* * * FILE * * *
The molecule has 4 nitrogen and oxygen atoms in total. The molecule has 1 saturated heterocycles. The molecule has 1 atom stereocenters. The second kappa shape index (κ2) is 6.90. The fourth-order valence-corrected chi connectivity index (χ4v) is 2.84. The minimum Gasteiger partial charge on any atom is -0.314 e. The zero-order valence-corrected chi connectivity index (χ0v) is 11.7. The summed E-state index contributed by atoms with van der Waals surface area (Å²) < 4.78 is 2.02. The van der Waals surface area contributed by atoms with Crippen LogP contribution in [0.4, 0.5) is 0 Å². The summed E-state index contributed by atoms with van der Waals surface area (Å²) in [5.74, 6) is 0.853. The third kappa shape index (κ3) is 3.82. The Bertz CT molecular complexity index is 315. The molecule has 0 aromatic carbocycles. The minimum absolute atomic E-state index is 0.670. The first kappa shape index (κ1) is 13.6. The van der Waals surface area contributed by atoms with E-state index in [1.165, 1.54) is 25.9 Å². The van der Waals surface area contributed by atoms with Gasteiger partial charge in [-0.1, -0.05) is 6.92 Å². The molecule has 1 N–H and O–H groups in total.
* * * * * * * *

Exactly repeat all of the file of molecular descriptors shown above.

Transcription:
The molecule has 4 nitrogen and oxygen atoms in total. The molecule has 1 saturated heterocycles. The molecule has 1 atom stereocenters. The second kappa shape index (κ2) is 6.90. The fourth-order valence-corrected chi connectivity index (χ4v) is 2.84. The minimum Gasteiger partial charge on any atom is -0.314 e. The zero-order valence-corrected chi connectivity index (χ0v) is 11.7. The summed E-state index contributed by atoms with van der Waals surface area (Å²) < 4.78 is 2.02. The van der Waals surface area contributed by atoms with Crippen LogP contribution in [0.4, 0.5) is 0 Å². The summed E-state index contributed by atoms with van der Waals surface area (Å²) in [5.74, 6) is 0.853. The third kappa shape index (κ3) is 3.82. The Bertz CT molecular complexity index is 315. The molecule has 0 aromatic carbocycles. The minimum absolute atomic E-state index is 0.670. The first kappa shape index (κ1) is 13.6. The van der Waals surface area contributed by atoms with E-state index in [1.165, 1.54) is 25.9 Å². The van der Waals surface area contributed by atoms with Gasteiger partial charge in [-0.1, -0.05) is 6.92 Å². The molecule has 1 N–H and O–H groups in total.